4. Blinking red light
5. Beeping sound

No standard protocol for when to wear gloves and when not to (medication delivery, checking wounds, etc.)

Establish best practices; undergo refresher training for all staff.
Use educational humor, display slogans in certain areas of the institution, i.e.
“Spread the word not the Germs”.

During our visits we observed that there is no designated work space for staff within the patient room. Caregivers are often observed using the soiled linen cart as a place to check and/or update the patient chart or they use the space to regroup before coming into the room, or moving on to the next patient room. Also, often times, equipment or charts would move back and forth from the clean bed to the patient bed increasing risk for infection. Floors, chairs, patient bed, and patient tray were used as work spaces to hold phlebotomist cart, charts, medications, and even urinals.

One recommendation is to create a designated space in the room that gets sanitized – perhaps one of those tables that fold down from the wall? If there is no space within the room, it could exist immediately outside the room. In some situations such as the phlebotomist, a rolling work station might be appropriate.

The cleanliness of the rooms also presented some risk. We observed dirty gloves on floor next to trash can; empty drain hanging out of trash can; and dirty paper towels on floor. Additionally, we observed a coworker who cleaned the patient’s belongings while wearing the same gloves used when she cleaned the patient.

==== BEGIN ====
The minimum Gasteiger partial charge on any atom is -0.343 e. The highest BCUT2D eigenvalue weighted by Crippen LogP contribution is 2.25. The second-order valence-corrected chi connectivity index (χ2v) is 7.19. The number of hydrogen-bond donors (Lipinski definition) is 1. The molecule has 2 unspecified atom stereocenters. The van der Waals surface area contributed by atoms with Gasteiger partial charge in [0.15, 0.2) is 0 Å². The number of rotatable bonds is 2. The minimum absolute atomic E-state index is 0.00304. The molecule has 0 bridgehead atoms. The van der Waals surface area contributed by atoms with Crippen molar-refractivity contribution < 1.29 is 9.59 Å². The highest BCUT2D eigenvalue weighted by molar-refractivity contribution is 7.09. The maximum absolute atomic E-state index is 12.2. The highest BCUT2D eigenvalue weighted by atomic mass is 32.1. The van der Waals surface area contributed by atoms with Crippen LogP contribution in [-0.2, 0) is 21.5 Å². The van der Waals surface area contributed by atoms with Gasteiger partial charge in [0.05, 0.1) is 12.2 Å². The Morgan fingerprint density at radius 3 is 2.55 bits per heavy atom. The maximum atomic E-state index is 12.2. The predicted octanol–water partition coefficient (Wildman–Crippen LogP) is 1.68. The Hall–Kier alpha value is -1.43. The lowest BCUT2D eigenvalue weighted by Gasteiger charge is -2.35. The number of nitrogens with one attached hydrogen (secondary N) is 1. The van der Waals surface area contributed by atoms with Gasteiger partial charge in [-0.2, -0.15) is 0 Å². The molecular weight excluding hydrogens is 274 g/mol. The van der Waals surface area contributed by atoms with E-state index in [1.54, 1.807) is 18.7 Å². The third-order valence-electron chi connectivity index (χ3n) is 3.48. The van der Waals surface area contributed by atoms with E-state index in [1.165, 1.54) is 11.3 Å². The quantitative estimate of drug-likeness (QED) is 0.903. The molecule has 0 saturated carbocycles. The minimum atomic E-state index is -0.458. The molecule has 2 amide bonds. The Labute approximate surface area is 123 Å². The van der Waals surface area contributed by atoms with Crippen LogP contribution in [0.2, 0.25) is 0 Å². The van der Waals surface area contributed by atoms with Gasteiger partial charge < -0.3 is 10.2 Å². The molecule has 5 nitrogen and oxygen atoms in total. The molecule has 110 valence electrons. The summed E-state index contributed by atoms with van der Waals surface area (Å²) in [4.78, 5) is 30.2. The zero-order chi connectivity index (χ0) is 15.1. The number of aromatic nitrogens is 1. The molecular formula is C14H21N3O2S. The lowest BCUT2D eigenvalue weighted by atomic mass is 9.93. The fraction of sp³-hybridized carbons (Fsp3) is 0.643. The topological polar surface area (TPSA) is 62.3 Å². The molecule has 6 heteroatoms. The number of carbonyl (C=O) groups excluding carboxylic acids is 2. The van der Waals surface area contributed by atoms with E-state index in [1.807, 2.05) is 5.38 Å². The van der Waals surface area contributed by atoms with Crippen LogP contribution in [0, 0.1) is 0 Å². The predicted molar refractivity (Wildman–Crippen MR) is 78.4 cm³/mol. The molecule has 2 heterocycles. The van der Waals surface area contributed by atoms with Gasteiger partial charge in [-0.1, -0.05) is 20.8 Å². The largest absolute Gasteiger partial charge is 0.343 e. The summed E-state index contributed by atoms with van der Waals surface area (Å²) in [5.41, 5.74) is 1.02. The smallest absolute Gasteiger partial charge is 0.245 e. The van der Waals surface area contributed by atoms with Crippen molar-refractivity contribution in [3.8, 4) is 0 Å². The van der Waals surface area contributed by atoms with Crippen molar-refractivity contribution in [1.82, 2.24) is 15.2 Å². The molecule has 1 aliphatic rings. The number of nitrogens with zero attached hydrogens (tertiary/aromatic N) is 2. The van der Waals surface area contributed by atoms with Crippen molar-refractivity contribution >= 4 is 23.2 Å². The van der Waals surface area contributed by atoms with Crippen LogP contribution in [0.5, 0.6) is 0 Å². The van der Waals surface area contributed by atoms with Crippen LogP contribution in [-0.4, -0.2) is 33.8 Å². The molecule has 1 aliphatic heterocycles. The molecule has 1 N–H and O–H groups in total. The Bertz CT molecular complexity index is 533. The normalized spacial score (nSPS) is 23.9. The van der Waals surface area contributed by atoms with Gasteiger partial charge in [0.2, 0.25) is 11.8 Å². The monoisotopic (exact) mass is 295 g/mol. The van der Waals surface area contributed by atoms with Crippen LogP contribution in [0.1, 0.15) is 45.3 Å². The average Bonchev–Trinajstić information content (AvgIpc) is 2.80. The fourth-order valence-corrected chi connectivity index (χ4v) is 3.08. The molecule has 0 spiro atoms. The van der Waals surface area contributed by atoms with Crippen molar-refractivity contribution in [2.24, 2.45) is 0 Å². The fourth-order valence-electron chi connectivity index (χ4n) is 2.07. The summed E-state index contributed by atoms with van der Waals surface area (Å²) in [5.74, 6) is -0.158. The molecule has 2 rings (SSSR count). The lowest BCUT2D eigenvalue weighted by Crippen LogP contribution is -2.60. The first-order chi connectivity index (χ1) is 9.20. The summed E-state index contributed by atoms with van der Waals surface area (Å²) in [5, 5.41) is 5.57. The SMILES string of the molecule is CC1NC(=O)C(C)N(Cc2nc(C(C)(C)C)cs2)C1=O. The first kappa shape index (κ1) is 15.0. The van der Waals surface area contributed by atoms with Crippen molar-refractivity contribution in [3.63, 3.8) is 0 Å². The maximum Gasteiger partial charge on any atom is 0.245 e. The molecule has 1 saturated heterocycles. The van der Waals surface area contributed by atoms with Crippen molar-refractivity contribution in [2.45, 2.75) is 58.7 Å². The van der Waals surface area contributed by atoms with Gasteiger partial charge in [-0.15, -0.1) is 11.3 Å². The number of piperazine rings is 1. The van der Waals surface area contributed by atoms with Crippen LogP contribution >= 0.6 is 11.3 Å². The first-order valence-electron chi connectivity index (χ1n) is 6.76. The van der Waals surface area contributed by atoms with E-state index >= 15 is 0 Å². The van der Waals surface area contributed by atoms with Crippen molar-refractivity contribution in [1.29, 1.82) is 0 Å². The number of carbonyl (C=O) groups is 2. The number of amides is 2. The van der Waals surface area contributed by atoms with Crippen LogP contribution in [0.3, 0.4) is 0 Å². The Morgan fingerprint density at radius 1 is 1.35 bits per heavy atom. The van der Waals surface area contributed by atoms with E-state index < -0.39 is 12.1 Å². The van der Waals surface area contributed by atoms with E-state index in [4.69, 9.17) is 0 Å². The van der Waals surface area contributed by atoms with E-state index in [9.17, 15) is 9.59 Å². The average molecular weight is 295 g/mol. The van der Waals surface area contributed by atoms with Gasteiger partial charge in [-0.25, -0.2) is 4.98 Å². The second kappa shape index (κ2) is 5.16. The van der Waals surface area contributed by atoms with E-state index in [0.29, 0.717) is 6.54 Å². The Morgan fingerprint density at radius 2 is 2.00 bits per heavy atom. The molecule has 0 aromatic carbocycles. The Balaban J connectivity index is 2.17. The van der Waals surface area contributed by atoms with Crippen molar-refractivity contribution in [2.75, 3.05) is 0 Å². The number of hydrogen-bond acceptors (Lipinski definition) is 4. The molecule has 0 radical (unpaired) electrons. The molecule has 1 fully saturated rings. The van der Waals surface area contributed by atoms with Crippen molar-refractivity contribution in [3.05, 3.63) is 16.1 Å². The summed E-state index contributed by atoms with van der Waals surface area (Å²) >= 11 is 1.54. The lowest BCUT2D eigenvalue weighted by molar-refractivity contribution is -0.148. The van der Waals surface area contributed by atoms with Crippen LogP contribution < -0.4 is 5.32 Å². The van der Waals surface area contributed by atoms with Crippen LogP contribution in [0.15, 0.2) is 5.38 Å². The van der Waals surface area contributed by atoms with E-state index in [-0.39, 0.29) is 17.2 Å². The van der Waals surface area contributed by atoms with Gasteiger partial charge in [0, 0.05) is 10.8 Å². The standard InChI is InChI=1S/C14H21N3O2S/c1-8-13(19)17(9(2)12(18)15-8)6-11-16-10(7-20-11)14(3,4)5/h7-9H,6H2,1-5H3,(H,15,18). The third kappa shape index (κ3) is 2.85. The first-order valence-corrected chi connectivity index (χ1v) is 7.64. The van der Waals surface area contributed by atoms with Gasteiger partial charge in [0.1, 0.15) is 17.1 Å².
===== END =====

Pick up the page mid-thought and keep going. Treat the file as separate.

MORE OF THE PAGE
Perhaps an easy fix for trash could be to buy taller trash cans. The trash cans are quite short and are often placed in a far corner of the room. If the cans were taller, there might be less likelihood of missing the can. Additionally training is recommended for all staff that is responsible for cleaning and sanitizing the room to educate on the various ways that infection can be transferred.

Some equipment is used on multiple patients – this includes tourniquet, stethoscope, and blood pressure cuff. Not all equipment was wiped properly before being used on the patient.

Some of the items could be assigned to each individual upon arrival – such as a tourniquet or blood pressure cuff. Communication and education around the importance of cleaning stethoscopes may help with consistent cleaning prior to use on patients.


Mark Graban said...

Interesting stuff, thanks for reporting that publicly. What you're reporting here is pretty common stuff, not uniquely BIDMC (lack of standardized processes, workspace not designed to support the work being done).